A new dockside restroom will be created for exclusive use by the dock workers.
Over the course of the 20-year agreement the port will recover $46,480,000 from Disney through a capital cost recovery charge estimated at $3.15 per passenger movement during the initial term of the agreement.
Port Canaveral issued the following press release after the meeting adjourned.
Canaveral Port Authority and Disney Cruise Line Reach New 20-Year Agreement for Expanded Cruise Operations and Arrival of New Disney Ships
Port Canaveral will be homeport for two of Disney Cruise Line’s new class vessels
PORT CANAVERAL, Fla. (May 22, 2019) – The Canaveral Port Authority and Disney Cruise Line have reached a new 20-year agreement to expand operations and make Port Canaveral home for two of Disney Cruise Line’s three new ships.
The new operating agreement will begin June 1, 2019, and replaces an existing Marine Terminal Agreement set to expire on December 31, 2027. It provides a 20-year primary term with two additional five-year renewals. Initially, the call guarantee remains at 150 calls, but increases to 180 calls in 2023 and up to 216 calls in 2024 through the remainder of the 20-year term.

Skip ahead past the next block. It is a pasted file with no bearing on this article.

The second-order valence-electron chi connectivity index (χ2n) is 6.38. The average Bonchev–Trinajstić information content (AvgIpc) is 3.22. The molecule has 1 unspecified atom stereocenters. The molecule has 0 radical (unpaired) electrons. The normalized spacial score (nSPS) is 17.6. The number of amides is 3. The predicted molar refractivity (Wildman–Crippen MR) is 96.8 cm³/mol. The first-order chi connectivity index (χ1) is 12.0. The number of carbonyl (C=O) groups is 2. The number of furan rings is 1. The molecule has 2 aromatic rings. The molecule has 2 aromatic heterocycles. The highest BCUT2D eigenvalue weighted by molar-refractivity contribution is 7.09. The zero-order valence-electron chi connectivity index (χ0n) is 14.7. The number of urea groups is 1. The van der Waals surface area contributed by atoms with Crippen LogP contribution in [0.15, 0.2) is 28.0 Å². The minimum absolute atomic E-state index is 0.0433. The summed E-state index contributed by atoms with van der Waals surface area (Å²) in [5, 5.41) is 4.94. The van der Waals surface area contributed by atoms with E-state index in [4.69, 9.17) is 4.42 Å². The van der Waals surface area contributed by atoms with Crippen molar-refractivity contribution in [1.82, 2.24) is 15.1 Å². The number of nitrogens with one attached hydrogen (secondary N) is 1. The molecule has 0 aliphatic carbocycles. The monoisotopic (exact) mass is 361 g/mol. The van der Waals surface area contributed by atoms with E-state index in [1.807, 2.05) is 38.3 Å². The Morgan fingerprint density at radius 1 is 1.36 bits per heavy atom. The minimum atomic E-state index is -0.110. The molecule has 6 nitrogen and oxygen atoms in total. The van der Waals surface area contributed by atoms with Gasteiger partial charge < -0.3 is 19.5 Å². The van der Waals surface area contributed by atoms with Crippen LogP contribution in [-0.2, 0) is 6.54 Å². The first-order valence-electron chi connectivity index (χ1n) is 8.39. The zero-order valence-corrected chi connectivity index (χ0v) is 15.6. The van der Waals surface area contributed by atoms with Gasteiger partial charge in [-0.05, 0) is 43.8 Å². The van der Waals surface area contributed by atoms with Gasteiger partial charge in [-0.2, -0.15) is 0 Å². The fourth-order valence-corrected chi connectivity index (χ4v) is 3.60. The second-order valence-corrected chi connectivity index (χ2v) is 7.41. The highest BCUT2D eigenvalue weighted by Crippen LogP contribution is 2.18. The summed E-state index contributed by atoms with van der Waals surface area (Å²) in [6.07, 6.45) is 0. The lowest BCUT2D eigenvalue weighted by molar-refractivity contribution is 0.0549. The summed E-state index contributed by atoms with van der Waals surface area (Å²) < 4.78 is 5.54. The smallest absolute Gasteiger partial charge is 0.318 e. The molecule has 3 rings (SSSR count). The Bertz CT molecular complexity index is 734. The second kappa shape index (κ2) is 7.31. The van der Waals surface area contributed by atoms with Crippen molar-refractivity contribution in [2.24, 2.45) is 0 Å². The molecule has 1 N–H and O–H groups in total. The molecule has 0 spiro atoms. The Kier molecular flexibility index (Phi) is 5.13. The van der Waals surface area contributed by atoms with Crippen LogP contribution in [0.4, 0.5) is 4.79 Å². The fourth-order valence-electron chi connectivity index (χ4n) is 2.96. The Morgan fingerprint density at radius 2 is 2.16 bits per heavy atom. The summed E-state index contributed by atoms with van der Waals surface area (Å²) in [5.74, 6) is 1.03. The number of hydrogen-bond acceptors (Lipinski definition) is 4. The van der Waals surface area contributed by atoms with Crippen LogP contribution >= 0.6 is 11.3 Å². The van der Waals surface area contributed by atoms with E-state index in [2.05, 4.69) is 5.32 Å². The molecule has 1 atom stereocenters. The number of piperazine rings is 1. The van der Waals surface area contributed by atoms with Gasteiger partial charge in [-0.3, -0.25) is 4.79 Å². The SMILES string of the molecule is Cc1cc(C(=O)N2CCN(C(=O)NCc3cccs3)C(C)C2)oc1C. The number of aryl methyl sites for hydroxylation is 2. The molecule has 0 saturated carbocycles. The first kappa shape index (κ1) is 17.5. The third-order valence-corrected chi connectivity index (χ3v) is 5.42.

“For decades we have worked with Disney Cruise Line building a partnership based on our mutual commitment to excellence. We are tremendously proud of our joint success and looking ahead at growing an even more exciting future with Disney Cruise Line and Port Canaveral as the homeport for its newest class of vessels,” said Canaveral Port Authority Port Director and CEO Capt. John Murray.